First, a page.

Eileen examines her childhood and college career in order to use her experience as an example of the problems and internal struggles women in sciences have faced and still may have issues with. In the latter half, Eileen interviews women in sciences currently and sights recent studies about women in sciences to base her conclusions on. As Eileen recounted her struggles throughout her elementary and high school studies, I was amazed at how many times she was held back and her interests and intelligence were discounted. Despite all of that, Eileen was determined to get a degree in physics. She was accepted into Yale and succeeded, but not without many struggles. One of the things that Eileen found out was that though she thought she was doing far worse than any of the males in her classes, she was actually doing much better. Her struggles resulted from many of the males in her classes receiving more encouragement throughout their academic career resulting in the ability to appear confident and belief that they were doing well and had a grasp on the material. Another pitfall Eileen ran into was comfort level being the only or one of few females in many of her classes. Taught by male professors who may also not have been comfortable. This is one of the issues that is carried over to women today and in some cases, I have faced myself. Eileen found that women need steady, outward encouragement and nourishment in their confidence level. Overall, this was an interesting, introspective and eye-opening look at women in the sciences.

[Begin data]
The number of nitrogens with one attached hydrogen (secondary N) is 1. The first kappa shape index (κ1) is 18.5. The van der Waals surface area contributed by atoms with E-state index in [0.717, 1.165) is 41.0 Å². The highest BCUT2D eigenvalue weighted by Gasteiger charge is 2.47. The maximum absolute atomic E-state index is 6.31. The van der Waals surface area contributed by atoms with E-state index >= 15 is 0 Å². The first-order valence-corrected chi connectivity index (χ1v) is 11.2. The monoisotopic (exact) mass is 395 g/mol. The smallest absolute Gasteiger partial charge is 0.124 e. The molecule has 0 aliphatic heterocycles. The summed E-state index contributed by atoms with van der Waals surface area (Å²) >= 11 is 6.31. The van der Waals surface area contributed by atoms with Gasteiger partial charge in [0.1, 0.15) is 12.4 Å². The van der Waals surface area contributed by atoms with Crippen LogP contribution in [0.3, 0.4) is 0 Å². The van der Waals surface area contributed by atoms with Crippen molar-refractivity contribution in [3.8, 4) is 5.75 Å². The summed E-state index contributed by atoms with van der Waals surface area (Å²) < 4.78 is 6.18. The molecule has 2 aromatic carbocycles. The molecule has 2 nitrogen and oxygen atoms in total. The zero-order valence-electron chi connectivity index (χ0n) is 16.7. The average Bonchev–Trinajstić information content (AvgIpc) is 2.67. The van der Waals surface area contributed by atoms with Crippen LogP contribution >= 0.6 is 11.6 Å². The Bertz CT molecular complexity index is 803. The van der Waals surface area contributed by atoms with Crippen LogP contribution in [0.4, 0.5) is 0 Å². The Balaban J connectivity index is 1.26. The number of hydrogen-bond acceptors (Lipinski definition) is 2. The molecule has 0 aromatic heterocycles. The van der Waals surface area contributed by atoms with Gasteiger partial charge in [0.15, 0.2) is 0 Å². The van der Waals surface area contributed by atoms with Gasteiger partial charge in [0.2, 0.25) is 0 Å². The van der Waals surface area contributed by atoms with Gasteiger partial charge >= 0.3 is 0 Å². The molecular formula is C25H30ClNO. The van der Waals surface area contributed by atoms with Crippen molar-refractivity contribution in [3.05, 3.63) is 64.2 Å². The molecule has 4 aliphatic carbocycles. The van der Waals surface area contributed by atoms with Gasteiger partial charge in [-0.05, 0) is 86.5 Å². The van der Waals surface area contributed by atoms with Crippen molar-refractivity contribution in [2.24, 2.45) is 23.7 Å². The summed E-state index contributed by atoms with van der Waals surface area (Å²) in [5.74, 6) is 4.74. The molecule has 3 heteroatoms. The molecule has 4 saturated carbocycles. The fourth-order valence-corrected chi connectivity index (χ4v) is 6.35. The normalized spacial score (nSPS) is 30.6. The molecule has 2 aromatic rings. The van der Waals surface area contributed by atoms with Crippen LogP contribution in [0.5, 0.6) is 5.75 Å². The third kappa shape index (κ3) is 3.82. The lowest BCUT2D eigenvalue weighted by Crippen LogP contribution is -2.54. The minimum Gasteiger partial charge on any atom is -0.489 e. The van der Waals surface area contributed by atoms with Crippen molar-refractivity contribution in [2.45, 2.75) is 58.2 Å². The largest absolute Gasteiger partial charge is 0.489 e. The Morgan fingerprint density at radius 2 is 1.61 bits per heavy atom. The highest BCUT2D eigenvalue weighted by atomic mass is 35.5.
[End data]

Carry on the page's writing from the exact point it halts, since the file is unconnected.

This book was received for free in return for an honest review.